Laura Marsh in The New Republic:
A doppelgänger is a double, a person who appears so similar to another that they could easily stand in for them, maybe even take over their life. “The idea that two strangers can be indistinguishable from each other taps into the precariousness at the core of identity,” Klein writes. In Philip Roth’s novel Operation Shylock, a rogue double makes a mockery of Roth’s career, mimicking his lifestyle and parodying the themes of his work, to the point that nothing the real Roth can say or do appears authentic or holds a stable meaning. In Dante Gabriel Rossetti’s painting How They Met Themselves, the two young lovers who encounter their doubles in a dark forest simply cannot contemplate these identical copies of themselves: The man draws his sword, the woman faints.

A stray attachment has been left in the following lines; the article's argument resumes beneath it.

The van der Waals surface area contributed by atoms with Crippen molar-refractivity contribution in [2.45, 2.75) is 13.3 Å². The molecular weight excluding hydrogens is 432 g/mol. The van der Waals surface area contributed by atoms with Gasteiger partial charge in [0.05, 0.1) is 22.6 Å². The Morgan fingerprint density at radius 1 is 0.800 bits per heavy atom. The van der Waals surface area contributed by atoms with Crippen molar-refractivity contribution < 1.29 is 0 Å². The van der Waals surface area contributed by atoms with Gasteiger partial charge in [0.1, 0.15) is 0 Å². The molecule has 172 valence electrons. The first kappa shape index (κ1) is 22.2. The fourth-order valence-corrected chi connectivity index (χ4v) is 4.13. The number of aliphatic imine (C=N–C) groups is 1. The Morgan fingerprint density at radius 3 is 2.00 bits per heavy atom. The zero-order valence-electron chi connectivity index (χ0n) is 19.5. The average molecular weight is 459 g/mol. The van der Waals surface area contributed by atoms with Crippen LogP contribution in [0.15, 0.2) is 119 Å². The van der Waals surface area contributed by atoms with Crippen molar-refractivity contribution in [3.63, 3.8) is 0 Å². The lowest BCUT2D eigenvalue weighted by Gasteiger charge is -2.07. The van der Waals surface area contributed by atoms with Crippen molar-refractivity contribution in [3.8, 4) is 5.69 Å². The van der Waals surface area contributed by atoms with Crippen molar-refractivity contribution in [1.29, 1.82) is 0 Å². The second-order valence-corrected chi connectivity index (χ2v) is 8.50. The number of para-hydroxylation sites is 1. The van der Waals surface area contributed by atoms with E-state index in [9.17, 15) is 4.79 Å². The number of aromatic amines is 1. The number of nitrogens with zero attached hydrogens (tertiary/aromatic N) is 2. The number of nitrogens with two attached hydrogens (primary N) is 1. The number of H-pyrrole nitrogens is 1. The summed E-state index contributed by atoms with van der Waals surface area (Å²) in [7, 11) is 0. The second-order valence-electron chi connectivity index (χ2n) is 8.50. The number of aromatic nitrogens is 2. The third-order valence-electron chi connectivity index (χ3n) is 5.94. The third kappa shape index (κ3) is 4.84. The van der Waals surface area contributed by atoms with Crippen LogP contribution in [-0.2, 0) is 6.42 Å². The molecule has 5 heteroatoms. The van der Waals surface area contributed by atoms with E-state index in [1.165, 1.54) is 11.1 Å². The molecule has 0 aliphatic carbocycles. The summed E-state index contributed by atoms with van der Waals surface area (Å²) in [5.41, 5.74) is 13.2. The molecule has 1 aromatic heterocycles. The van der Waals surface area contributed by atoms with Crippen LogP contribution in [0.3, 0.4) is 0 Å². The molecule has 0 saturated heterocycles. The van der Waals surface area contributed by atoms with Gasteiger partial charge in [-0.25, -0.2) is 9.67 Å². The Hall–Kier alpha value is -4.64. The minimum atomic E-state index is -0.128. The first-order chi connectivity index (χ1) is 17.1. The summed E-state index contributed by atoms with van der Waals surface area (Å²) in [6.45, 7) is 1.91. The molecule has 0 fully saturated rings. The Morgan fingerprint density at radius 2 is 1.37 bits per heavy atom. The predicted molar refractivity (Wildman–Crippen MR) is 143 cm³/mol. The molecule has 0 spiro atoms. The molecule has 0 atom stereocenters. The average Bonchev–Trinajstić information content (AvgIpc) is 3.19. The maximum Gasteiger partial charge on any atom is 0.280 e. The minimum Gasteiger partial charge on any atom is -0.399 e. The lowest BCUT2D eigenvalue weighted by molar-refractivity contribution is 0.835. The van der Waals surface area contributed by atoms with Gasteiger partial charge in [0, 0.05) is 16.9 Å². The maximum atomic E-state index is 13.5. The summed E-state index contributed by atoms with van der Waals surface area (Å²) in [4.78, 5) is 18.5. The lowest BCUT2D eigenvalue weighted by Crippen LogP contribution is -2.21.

Naomi Wolf does not in fact resemble Naomi Klein in appearance or personality particularly closely, but from the distance of a byline or a Twitter handle, they were, for many readers, similar enough. Both Naomis, Klein notes, are authors of “big-idea books” who started out in the 1990s, Wolf with The Beauty Myth in 1990, Klein with No Logo in 1999; both have “brown hair that sometimes goes blond from over-highlighting”; both are Jewish. Their name is “just uncommon enough that the first Naomi a person became aware of tended to imprint herself in their mind as a kind of universal Naomi.”